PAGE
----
We went to the Regal in Plymouth Meeting today to try out the Sony closed captioning system in use at Regal Theatres, directed there by the wealth of information on CaptionFish. The movie was Ice Age – Continental Drift, but I’m commenting on the Sony system more than the movie.
The Sony system uses special eyeglasses that display the text. I was concerned about “accommodation”, the need to focus your eyes on the text close to you alternately with the distant screen. This turned out not to be a problem, as the Sony system uses a holographic system, the operation of which I don’t understand, that displays the text virtually at a distance.
There is a receiver module that you wear on a neck strap, connected by a thin cable to the glasses.
When we bought our tickets and requested the CC device, they were promptly provided, without any sort of security deposit required, but with only minimal instruction as to its use.
The Sony glasses weight about 3 ounces. Doesn’t sound like much, but my own (tri-focal) glasses weigh about an ounce, and of course I needed both of them, total 4 ounces, a rather clumsy collection of hardware on my face and ears. Fortunately we did not choose the 3-D version; that would have required a third set of glasses!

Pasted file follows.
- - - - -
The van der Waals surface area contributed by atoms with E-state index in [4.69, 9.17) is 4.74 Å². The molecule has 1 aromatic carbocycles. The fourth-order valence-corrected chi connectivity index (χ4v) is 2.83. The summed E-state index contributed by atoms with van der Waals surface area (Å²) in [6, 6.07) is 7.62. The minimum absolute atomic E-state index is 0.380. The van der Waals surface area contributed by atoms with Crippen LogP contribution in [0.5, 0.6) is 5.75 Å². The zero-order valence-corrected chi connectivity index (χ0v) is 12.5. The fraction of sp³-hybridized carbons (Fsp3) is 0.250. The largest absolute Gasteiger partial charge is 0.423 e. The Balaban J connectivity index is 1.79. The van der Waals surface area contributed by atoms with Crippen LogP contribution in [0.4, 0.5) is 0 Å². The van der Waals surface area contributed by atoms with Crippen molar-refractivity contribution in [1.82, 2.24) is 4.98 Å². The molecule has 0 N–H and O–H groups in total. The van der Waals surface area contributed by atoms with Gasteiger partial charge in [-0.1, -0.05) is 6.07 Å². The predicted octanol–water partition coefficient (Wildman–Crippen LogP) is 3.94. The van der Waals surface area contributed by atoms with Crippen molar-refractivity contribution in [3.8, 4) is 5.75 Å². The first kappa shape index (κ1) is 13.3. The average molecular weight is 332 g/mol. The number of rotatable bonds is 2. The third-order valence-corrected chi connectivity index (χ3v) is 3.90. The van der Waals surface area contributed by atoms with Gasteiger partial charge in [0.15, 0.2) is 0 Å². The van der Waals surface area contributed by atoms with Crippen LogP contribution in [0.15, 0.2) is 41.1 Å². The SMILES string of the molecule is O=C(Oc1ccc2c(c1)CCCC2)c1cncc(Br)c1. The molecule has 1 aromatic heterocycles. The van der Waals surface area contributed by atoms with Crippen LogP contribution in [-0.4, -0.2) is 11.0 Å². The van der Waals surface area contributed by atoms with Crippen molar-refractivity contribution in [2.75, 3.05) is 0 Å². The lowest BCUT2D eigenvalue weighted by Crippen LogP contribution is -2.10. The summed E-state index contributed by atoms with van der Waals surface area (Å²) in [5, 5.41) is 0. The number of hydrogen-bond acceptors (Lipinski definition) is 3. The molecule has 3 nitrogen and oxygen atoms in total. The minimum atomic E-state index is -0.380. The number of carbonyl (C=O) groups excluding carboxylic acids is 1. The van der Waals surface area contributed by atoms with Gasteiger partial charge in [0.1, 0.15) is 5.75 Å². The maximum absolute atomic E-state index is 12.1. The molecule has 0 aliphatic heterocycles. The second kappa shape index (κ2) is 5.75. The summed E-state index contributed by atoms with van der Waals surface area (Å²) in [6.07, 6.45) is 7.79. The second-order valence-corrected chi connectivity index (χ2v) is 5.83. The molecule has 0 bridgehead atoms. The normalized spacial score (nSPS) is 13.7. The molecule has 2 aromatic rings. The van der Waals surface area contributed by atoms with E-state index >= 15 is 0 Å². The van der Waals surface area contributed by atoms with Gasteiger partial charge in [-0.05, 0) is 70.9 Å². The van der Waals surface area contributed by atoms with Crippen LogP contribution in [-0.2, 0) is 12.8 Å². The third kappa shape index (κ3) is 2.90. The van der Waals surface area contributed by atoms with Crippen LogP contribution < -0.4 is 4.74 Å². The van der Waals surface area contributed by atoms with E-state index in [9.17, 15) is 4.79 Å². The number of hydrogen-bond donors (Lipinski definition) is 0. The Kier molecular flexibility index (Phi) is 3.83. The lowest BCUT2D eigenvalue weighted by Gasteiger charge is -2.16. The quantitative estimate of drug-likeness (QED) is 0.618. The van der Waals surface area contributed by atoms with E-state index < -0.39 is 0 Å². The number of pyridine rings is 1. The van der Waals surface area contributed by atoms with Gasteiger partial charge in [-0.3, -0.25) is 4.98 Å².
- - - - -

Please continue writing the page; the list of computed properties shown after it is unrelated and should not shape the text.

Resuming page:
Apart from those comments, the system worked fairly well. It took a bit of getting used to the fact that the captioning moves if you move your head. You learn to position the captioning in the dark space below the screen.
I learned from the Sony data sheet (link below) that you can adjust the virtual focus distance and the brightness of the text; this was not mentioned when I got the glasses..
Here’s a link to information on the Sony glasses:
Sony Closed Caption
Also not mentioned at check-out was the audio function of the system. You can plug headphones, and presumably a neckloop, into the receiver module, and control its volume.
About Ice Age, I guess it was aimed at a somewhat younger audience. Much of the imagery seemed to be aimed at showing off 3-D effects. There have been contemporary animated movies that I would watch again, e.g. Up, but this one is not in that category. (Here a special plug for hearing-impaired viewers: The Triplets of Belleville, an animated film by Sylvain Chomet [he’s French] that I’ve watched many times. It has and needs no captioning.)
Nowe I’m looking forward to trying out the CaptiView system at regional theaters. Also Rear Window, although according to CaptionFish, I’ll have to travel further for this one.
Captioning guru Alan Kutner tells me that the Sony glasses have a slot that will accept the filter for 3-D viewing, so a third set of glasses is not needed.